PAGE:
Learn About Autism
The initial signs of autism may not be noticeable for many parent's, often they go unnoticed until the parent finds themselves struggling to deal with the problem behaviors associated with an Autism Spectrum Disorder. It is important to meet with an appropriate mental health care provider or medical professional to determine if the child has some degree of developmental delay. On our site, you will find a flow chart that can guide you through the diagnostic and intervention process if you are struggling to determine if autism is prevalent with your child.
For parents who have established a diagnosis of an Autism Spectrum Disorder, please contact us for assistance in checking your insurance benefits.
Be aware of the following developmental delays which are among the most common symptoms of autism or related developmental disorders:
- Limited eye contact at 3 months
- Little or no smiling or expressions of joy by 6 months
- A lack of smiles and/or facial expressions by 9 months
- Limited to no babbling by 12 months
- Limited or no gesturing, reaching, pointing, or waving by 12 months
- Very limited or no words by 16 months
- A lack of responding to the child’s name by 10 months
- Loss of speech or babbling, or diminished social skills at any age
- Repetitive movements such as hand flapping
- Devoted to nonfunctional routines or rituals
The symptoms of autism typically appear during the first three years of life, however, early signs may be observed between the ages of 16 to 18 months. Among the most common and difficult challenges are functional language and communication, social interactions, behavior related problems, and play activities.
If your child is suspected to have the above developmental delays, we urge you to seek behavioral services that utilize Applied Behavior Analysis under the supervision of a Board Certified Behavior Analyst.
Early intervention is critical for those children with language delays. Children between the ages of 2-5 are best treated with early intervention. Individuals from age 6 and older would also benefit from intervention, but improvements are best acquired through targeted language, social, behavior, and play skills that utilize the principles of Applied Behavior Analysis (ABA) overseen by a board certified professional.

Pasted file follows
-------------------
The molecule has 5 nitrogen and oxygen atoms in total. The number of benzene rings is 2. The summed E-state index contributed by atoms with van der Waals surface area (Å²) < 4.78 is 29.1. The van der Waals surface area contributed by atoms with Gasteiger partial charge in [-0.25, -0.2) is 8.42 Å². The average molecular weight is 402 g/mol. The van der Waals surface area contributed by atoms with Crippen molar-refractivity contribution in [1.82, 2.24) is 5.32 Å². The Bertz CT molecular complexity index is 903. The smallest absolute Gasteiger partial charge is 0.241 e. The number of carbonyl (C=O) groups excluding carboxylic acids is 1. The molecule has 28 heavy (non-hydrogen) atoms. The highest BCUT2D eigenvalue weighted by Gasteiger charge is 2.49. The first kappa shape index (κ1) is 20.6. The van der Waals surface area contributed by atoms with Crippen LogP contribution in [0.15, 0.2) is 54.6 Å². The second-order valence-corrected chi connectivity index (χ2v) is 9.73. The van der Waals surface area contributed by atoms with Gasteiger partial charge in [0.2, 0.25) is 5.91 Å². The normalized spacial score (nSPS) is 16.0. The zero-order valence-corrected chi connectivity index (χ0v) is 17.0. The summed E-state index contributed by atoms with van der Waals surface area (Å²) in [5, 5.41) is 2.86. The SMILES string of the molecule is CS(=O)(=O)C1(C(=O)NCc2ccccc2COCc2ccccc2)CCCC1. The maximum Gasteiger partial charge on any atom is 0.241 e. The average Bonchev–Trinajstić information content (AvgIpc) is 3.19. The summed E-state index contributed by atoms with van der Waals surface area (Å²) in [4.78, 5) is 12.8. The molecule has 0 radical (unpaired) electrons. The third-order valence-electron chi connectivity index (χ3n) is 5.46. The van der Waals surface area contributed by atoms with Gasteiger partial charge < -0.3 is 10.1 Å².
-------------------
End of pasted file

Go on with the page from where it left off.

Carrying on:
At Rose Street Spectrum, we provide 1:1 ABA interventions, parent training, social skills training, language based programs, and other evidence based therapeutic modalities for children and individuals with an Autism Spectrum Disorder. Additionally, psychiatric evaluation, medication assessment, and family therapy are available when indicated. For more information about ABA and how it can help you, please contact us at (940) 228-5297
As clinicians, we are concerned about the apparent rapid increase in the number of children and adolescents being diagnosed. The most recently published statistics suggested that 1:88 children have been identified as having an ASD.
While the cause is still debated, the American Academy of Pediatrics and the National Institute of Mental Health have recommended and recognized Applied Behavior Analysis (ABA) as the only empirically-validated method for the intervention of ASDs. Early intervention gives individuals a greater opportunity to minimize the symptoms of an ASD. Therefore, ABA is considered a vital component to overcoming the symptoms of ASDs such as deficits in language, behavior, and social skills.
Rose Street Spectrum is committed to improving the quality of life for the families and individuals affected by ASDs. Our staff seek to assist parents, teachers, and clinicians alike to consider a variety of treatment options in order to individualize treatment; seeing that no two individuals diagnosed with an ASD are alike.
We seek to work closely with the families to share with them these techniques, in order to maximize treatment benefits and facilitate generalization of language, social, play, potty training, and self-help skills (just to name a few).